On the way back from Terminus, we had the cab drop us off a few blocks from the hotel.  The plan was to hit as many downtown sites as possible.  We did see a number of shooting locations from the show, but none were really iconic.  We found the street where Rick got stuck in the tank and Glenn had to get him out.  I have a picture of that, but really, it’s just a downtown street in a city.  This next one, however, might be a bit more recognizable.  This is the alley where Glenn and Rick fled after the tank.  It really is right down the street from where the tank scenes were shot.  We also found the ladder they climbed up to safety.  It’s in this same alley, but visible from the other side.  I figured one image of an alley was enough to share, though, so we’ll move on.

Hopefully this next one is recognizable to any fan of The Walking Dead.  It is, of course, the freeway where Rick rides into Atlanta on his horse.  If you pull up the cover for Season 1, you can see that there was some movie magic applied here, but mostly it’s the same scene.

You have to stand on the Jackson Street Bridge to get this shot.  That is a fairly busy overpass that isn’t all that easy to get to.  My memories of getting this shot are mostly consumed with thoughts of our insane Uber driver.  Although the ride was way more exciting that it should have been, we did get there, and he waited for us to take some pictures.

Getting the above shot was kind of my white whale on this trip.  Once I had it, I finally relaxed a bit (as much as I ever do).  We saw many other shooting locations around Atlanta, but most just look like normal city places that even fans of the show might not get too excited about.  Also, most of the places we went were not in particularly good parts of town.  I might not have been so tense if I didn’t have the camera gear on my person at the time, but what would have been the point?  Because I can’t resist including just one more, here is the building where Rick, riding through the streets on his horse, sees a helicopter flying in the distance.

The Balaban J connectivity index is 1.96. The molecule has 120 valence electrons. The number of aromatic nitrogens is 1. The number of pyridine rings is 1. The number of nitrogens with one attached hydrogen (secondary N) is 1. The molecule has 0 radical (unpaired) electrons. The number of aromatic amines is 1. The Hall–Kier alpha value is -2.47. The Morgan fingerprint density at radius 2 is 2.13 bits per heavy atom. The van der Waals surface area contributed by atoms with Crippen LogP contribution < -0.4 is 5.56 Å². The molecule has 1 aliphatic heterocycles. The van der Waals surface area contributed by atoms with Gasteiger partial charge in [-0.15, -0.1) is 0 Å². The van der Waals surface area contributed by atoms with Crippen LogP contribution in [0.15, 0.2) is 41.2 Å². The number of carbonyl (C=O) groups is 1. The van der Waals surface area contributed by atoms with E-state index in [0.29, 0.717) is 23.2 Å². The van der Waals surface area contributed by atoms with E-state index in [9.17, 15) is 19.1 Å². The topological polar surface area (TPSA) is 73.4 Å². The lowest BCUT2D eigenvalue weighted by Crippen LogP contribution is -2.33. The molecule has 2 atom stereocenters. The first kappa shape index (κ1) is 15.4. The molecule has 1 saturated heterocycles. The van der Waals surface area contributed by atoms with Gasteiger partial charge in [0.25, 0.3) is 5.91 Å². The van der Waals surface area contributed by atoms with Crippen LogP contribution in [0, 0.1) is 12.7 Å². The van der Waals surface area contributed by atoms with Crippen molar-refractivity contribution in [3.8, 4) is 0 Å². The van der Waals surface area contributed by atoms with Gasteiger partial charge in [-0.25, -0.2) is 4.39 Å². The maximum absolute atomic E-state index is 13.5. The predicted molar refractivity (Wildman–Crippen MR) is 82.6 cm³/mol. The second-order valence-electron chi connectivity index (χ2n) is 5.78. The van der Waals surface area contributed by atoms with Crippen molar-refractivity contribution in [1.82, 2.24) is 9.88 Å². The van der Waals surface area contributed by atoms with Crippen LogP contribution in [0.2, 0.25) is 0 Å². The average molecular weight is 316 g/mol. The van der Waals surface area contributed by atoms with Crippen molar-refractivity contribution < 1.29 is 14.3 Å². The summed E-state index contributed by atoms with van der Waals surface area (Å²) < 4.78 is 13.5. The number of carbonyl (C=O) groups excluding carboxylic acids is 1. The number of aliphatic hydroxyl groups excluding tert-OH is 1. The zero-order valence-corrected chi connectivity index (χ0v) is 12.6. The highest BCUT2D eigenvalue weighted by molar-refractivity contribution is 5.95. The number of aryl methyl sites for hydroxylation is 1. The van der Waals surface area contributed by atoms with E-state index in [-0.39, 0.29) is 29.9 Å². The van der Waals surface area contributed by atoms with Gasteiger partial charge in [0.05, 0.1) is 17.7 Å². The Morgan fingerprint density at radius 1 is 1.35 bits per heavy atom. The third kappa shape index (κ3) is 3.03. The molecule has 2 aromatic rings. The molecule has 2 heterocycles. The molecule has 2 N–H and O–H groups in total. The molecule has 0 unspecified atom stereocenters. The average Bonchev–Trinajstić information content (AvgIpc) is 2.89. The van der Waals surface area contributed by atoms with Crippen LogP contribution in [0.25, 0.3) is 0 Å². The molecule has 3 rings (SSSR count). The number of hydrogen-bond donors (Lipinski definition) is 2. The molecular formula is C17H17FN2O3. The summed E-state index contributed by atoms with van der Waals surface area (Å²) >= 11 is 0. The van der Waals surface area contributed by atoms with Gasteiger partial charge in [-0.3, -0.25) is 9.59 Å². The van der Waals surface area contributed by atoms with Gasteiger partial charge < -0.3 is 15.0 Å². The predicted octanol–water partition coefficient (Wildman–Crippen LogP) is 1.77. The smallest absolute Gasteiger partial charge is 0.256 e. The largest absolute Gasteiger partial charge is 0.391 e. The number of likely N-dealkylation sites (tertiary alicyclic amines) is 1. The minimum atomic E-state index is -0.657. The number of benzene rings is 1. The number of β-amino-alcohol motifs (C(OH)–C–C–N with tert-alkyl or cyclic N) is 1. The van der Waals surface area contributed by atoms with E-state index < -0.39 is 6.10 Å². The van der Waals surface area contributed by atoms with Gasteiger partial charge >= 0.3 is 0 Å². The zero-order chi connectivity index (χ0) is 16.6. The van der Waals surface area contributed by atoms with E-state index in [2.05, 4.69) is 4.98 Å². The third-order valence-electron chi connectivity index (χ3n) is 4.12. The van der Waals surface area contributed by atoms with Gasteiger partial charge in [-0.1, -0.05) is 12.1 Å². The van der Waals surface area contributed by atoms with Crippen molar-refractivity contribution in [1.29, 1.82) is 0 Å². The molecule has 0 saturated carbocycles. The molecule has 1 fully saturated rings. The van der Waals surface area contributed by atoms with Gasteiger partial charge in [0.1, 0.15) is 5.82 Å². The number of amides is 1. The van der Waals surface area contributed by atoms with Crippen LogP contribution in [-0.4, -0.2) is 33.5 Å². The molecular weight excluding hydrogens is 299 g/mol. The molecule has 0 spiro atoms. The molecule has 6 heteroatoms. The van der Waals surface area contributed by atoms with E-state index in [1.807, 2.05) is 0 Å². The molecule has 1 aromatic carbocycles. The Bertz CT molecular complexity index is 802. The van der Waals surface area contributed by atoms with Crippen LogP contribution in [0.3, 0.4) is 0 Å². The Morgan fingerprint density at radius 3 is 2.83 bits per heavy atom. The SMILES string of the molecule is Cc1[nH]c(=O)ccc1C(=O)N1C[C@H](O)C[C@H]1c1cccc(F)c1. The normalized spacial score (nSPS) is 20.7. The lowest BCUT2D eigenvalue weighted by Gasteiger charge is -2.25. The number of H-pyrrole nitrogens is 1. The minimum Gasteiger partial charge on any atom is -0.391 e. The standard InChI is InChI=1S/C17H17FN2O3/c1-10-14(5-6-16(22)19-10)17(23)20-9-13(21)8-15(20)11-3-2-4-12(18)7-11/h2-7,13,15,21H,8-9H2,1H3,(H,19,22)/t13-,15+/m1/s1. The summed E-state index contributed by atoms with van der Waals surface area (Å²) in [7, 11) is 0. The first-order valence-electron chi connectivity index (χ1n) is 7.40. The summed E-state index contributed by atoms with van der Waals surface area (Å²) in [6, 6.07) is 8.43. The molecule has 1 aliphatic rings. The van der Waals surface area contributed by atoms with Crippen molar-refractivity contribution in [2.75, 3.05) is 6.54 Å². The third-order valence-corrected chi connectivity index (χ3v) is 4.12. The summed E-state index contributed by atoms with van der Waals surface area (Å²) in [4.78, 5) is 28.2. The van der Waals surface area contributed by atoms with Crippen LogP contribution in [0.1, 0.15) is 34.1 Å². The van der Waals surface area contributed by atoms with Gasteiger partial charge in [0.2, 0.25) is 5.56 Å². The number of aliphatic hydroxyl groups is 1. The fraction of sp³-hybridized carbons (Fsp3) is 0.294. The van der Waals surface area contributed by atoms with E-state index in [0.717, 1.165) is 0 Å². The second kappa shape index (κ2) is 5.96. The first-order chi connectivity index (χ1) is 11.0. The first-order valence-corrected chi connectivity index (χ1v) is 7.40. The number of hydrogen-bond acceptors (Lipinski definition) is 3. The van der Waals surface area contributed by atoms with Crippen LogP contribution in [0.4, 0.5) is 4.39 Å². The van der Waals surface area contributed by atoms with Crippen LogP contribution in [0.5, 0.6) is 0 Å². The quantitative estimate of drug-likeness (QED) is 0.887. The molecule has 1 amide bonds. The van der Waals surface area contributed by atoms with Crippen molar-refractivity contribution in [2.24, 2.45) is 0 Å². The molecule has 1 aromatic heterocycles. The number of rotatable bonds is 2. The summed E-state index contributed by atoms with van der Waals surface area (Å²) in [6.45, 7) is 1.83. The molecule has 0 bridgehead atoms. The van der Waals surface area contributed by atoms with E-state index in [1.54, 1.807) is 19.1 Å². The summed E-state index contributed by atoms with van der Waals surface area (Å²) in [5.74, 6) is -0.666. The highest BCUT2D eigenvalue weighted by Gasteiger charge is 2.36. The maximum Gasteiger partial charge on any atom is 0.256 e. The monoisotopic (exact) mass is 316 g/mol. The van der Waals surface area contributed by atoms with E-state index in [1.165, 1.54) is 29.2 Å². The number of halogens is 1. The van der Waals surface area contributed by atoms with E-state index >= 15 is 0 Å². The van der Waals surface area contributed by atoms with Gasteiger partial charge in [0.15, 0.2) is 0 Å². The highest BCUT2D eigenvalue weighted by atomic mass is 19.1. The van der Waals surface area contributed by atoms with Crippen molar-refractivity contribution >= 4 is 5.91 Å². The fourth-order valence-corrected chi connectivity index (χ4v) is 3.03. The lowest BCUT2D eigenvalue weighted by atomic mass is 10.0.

BONUS MATERIAL:  Toward the end of a particularly bad (scary, unsafe, ill-advised) walk we (enthusiastic buddy and I) found ourselves traversing the same foot-bridge Rick uses when he first enters the city.  My personal-safety meter was at DEF-CON 5 at the time, so we didn’t realize we were missing a photo op, but I did notice what looked like a shanty town assembled below the bridge.  As I was thinking it looked a little too perfect for an actual shanty town, I saw that it was, in fact, being put together by people who looked like they live in a regular town.  Since I wanted to salvage something from this walk I went ahead and assumed this would be the site of a future filming location.  Even if something will be filmed there eventually, we have no way of knowing if it’s related to The Walking Dead.  But just in case, you saw it here first.

I have other Walking Dead location pictures that I will probably never post because they’re just not that interesting.  However, I also have some non-Walking Dead images from Atlanta that will probably make their way here very soon.

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Icy Airplane Mode